This is a no-brainer if you are a Jammwalian
Pakistan is planning an attack on India. China gets involved too. Thus, IB officers have to find a way in which they can stop these attacks.
IB 71 commences with the typical mystery sequence. It is set in heavy rain, with government officials across the airport. As cliched as the first scene is, the movie is about what happens ahead.
Video clips from the past really help take the story forward. That being broadcast at the start of the film amps up the vibe of IB 71.
Vidyut Jammwal gives a voiceover before actually making an entry in the movie as Dev. This, of course, helps his character greatly. The music added to his introduction does little to enhance his entry, though.
Vidyut's introduction scene builds the story. He leaves an impression, mainly because of how the story goes and how he executes those scenes. Here, the music, paired with his dialogues, really works.
The actor gets into action mode almost instantly, but it is not like his previous movies. Here, the suspense factor works better. That said, Vidyut still has no competition when it comes to action, even if there are just a few in this movie.
He gets the style of 1971 correct, but that seems not to be too relevant in a few scenes. The camera angles, even if shaky, do their job of enhancing his action. It makes you feel like a part of the scene.
His confidence in his role and the film is plastered all over his face. That makes the second half of the film, at least the initial bits, way more interesting.
Anupam Kher as Awasthi is introduced and has an impact with one of his first dialogues. He has a smaller role but steals the spotlight in every frame.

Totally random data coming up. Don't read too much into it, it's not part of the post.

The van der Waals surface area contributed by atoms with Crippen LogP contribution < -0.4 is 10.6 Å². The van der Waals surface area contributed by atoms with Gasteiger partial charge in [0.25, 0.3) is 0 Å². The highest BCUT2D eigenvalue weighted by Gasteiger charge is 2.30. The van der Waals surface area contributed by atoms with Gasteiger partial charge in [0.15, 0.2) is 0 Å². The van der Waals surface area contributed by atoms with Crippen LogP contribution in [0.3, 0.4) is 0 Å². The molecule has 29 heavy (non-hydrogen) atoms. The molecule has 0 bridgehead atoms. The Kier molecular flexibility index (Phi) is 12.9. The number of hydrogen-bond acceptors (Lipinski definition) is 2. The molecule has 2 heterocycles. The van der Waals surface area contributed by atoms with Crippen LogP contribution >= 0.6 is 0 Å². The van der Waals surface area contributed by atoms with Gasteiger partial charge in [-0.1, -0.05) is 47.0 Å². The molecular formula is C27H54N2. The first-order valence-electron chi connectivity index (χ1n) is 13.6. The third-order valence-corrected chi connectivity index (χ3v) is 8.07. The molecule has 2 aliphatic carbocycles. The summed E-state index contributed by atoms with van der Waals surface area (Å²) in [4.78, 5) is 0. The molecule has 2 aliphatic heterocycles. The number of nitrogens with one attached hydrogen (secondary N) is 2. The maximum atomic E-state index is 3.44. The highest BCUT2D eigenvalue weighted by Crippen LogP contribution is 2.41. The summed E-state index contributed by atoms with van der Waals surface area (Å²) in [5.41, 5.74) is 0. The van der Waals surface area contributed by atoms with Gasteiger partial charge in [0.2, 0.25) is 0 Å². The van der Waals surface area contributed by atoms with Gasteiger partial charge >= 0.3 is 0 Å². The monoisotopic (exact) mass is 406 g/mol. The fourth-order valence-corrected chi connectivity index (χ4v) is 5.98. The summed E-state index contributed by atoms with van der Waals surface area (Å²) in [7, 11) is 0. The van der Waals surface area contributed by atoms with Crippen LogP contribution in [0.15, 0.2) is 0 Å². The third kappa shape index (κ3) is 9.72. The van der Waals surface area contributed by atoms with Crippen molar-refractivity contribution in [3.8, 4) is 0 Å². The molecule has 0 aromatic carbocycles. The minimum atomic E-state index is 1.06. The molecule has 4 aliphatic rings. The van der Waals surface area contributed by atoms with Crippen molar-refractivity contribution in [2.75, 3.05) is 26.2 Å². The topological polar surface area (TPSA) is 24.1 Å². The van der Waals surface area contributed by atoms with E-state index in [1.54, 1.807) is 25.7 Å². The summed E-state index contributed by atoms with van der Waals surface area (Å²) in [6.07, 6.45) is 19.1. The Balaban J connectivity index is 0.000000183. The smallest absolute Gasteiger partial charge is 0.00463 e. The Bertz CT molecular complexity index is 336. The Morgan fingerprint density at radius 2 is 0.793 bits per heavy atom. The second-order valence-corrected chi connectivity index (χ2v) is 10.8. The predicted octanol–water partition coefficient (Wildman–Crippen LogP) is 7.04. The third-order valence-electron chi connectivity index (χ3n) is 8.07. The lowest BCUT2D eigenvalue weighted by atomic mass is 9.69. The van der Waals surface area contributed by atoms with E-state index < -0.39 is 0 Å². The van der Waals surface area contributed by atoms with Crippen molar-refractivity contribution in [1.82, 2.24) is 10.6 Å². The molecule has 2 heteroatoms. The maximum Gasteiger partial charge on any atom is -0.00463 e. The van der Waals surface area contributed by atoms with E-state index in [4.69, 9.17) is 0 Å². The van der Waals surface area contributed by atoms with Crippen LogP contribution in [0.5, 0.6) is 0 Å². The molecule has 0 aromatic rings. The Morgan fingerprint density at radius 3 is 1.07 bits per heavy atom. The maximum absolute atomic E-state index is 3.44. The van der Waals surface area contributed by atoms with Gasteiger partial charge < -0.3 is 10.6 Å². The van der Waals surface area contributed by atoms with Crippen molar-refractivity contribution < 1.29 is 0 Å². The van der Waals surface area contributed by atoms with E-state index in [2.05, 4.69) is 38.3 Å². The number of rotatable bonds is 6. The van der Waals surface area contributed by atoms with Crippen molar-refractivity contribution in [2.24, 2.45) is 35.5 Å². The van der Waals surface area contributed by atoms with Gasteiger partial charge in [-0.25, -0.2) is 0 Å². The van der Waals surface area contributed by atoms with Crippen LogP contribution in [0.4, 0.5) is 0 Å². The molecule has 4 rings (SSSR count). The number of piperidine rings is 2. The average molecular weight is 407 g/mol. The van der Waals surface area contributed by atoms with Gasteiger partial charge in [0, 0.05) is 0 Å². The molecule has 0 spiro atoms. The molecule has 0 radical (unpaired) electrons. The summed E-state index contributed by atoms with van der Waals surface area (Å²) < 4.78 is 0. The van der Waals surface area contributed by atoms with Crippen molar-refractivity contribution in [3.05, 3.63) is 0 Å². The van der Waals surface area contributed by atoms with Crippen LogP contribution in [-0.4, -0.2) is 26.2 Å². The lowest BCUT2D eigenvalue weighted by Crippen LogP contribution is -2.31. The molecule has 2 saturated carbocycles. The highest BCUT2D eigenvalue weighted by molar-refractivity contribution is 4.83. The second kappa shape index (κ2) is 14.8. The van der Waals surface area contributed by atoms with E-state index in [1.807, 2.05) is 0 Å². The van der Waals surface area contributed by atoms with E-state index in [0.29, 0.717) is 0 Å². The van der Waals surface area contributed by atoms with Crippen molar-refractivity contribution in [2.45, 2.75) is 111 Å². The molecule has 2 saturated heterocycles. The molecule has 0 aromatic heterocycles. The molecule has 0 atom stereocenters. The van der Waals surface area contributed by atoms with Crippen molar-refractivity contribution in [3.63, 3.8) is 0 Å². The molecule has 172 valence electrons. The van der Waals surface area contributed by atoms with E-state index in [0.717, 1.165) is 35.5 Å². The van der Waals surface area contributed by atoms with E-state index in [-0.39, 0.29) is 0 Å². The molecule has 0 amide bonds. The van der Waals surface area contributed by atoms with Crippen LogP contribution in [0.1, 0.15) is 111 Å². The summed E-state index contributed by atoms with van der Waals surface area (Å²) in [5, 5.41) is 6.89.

Vishal Jethwa as Qasim Qureshi has a good introduction but is not at his best from the first frame on. He turns dangerous, and you fear him to an extent. This actor nails every emotion in the film, to the extent that you cannot take your eyes off him many times. Despite being the antagonist, he is a thorough entertainer in the role of a lost boy confident of his mission.
Ashwath Bhatt plays a powerful character, and he does justice to his role through the script given to him. It isn't the best characterization in the movie, but it works to a huge extent.
Dalip Tahir as Bhutto barely gets into the look. Even if he is a good actor, his talent is underutilized in this film.
The beauty of Kashmir is recreated in this movie. Cinema also plays a huge role here. The Dal Lake captured works with many camera angles, front as well as helicopter.
The movie impresses you as it progresses. It gets thoroughly entertaining but tends to lose grip over some scenes towards the end. The mystery elements work best with this one.
Vidyut vs. Vishal is a good moment. They are full of talent, which makes for a great scene.
The songs in the film aren't great but don't particularly disturb the viewing experience. One can overlook it, especially since it comes towards the end of the film.
The last scene is another cliched shot. Despite that, you will find yourself constantly biting your nails and wondering what will happen next.
If you are a Jammwalian, this film is a no-brainer. Vidyut puts his best foot forward for the movie, and it shows in all of his scenes.
Even otherwise, IB 71 is thoroughly entertaining, even if that wasn't the original theme of the film. Much credit for that goes to Vishal Jethwa, who nails every emotion his character demands.
Thus, IB 71 is a good deal if you want an entertaining weekend watch. It is not the best film out there but for the most bits, it will leave you with a smile.